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Title:Assessing threats to North American bats: impacts of white-nose syndrome and climate on reproduction and survival
Author(s):Powers, Lisa Ellen
Director of Research:Francis, Bettina M
Doctoral Committee Chair(s):Paige, Ken N
Doctoral Committee Member(s):Heske, Edward J; Schooley, Robert L; Reeder, DeeAnn M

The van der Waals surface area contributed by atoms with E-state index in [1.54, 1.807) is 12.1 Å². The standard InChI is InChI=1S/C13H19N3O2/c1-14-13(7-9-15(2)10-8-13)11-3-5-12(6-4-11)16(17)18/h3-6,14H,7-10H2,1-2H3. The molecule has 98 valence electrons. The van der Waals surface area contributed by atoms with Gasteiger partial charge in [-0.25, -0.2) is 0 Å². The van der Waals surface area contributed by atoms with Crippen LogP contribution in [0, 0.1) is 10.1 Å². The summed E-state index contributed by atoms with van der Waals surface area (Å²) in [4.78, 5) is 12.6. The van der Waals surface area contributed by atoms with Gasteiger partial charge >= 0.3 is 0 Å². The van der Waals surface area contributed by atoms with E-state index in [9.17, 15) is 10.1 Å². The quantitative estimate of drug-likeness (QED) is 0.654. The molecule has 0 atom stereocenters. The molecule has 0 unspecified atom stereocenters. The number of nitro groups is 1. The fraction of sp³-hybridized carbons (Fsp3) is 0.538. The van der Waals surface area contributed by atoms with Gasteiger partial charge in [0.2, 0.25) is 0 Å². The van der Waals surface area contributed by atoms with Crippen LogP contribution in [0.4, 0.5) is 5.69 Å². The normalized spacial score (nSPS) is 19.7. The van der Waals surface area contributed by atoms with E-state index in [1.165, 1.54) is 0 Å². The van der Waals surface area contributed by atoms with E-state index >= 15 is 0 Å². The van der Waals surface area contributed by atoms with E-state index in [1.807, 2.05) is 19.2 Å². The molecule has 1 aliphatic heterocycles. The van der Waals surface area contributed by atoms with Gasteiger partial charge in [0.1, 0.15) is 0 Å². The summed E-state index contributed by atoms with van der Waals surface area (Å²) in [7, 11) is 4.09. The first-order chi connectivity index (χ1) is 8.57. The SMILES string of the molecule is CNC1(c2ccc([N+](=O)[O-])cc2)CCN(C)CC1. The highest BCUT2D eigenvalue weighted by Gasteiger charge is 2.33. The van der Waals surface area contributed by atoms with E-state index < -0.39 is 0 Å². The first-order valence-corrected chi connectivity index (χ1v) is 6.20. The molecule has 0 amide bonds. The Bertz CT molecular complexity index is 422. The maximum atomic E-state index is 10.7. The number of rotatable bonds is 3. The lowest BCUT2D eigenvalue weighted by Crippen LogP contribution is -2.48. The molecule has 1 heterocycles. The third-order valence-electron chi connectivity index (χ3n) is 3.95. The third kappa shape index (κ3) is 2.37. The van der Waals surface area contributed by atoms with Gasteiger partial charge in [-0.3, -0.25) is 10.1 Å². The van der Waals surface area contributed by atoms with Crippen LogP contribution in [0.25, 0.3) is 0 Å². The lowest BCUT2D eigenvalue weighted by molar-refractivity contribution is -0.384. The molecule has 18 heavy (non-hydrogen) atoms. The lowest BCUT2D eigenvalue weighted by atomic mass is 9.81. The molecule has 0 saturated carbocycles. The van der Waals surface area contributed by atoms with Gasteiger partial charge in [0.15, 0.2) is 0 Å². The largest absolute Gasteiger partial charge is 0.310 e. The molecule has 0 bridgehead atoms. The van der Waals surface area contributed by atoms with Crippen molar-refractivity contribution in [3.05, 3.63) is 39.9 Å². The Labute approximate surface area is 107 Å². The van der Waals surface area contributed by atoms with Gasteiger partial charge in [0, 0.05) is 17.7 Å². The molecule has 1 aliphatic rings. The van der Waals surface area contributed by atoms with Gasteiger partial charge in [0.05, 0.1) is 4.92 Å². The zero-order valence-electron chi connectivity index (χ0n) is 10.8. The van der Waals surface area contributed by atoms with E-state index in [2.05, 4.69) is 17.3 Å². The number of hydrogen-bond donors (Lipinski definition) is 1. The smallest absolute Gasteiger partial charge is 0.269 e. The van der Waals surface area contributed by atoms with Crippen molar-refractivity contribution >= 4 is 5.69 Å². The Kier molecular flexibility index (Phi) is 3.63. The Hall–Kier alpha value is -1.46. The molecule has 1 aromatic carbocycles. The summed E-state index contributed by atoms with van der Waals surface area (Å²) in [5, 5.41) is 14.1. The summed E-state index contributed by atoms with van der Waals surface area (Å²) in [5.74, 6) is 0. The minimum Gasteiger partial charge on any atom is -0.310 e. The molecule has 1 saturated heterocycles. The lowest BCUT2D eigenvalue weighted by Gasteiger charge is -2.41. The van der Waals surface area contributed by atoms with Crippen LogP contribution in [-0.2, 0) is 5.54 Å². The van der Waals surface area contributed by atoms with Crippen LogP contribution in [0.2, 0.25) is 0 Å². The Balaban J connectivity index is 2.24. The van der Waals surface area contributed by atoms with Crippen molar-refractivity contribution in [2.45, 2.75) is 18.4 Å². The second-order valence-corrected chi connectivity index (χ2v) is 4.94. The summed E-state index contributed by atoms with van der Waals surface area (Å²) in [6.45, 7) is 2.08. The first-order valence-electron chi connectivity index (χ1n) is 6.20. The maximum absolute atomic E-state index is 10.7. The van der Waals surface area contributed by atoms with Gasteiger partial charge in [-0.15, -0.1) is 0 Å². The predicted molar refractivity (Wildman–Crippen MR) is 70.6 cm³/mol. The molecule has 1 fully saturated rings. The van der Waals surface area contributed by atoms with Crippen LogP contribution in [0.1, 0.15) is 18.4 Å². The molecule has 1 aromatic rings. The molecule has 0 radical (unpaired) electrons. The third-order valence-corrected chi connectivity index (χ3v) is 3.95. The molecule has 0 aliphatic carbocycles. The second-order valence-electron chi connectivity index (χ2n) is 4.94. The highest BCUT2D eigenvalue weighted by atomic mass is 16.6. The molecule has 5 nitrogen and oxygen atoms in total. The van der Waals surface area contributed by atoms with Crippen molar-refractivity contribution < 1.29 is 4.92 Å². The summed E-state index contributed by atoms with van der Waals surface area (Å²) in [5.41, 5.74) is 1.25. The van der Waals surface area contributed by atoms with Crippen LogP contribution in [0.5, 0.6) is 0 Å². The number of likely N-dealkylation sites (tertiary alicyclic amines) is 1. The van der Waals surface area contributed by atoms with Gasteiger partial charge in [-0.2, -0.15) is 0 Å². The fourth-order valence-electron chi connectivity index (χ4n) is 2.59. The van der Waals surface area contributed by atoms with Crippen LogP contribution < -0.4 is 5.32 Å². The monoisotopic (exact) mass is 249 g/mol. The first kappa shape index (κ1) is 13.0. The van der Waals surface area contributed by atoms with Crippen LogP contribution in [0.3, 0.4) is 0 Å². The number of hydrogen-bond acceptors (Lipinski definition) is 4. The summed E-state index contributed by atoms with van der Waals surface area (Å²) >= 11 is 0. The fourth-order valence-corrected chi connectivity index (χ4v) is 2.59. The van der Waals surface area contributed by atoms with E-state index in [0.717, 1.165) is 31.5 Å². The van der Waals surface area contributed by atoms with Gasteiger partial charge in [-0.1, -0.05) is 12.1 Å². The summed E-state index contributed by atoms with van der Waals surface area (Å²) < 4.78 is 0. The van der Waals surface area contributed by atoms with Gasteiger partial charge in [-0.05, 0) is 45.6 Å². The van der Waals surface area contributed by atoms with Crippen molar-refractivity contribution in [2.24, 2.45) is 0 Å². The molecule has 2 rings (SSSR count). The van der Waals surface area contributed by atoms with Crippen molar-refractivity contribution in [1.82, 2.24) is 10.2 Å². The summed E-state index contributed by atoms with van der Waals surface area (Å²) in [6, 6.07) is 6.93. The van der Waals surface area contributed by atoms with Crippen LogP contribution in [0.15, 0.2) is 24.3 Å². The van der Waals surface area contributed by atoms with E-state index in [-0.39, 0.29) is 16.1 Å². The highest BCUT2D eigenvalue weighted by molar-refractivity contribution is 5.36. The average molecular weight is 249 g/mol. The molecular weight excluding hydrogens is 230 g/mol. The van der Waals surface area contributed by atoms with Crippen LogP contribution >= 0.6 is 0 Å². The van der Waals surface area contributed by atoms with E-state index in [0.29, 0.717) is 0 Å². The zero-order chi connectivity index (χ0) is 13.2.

Department / Program:School of Integrative Biology
Discipline:Ecol, Evol, Conservation Biol
Degree Granting Institution:University of Illinois at Urbana-Champaign
Degree:Ph.D.
Genre:Dissertation
Subject(s):Myotis lucifugus
Eptesicus fuscus
population growth
fertility
maternity
hibernation
white-nose syndrome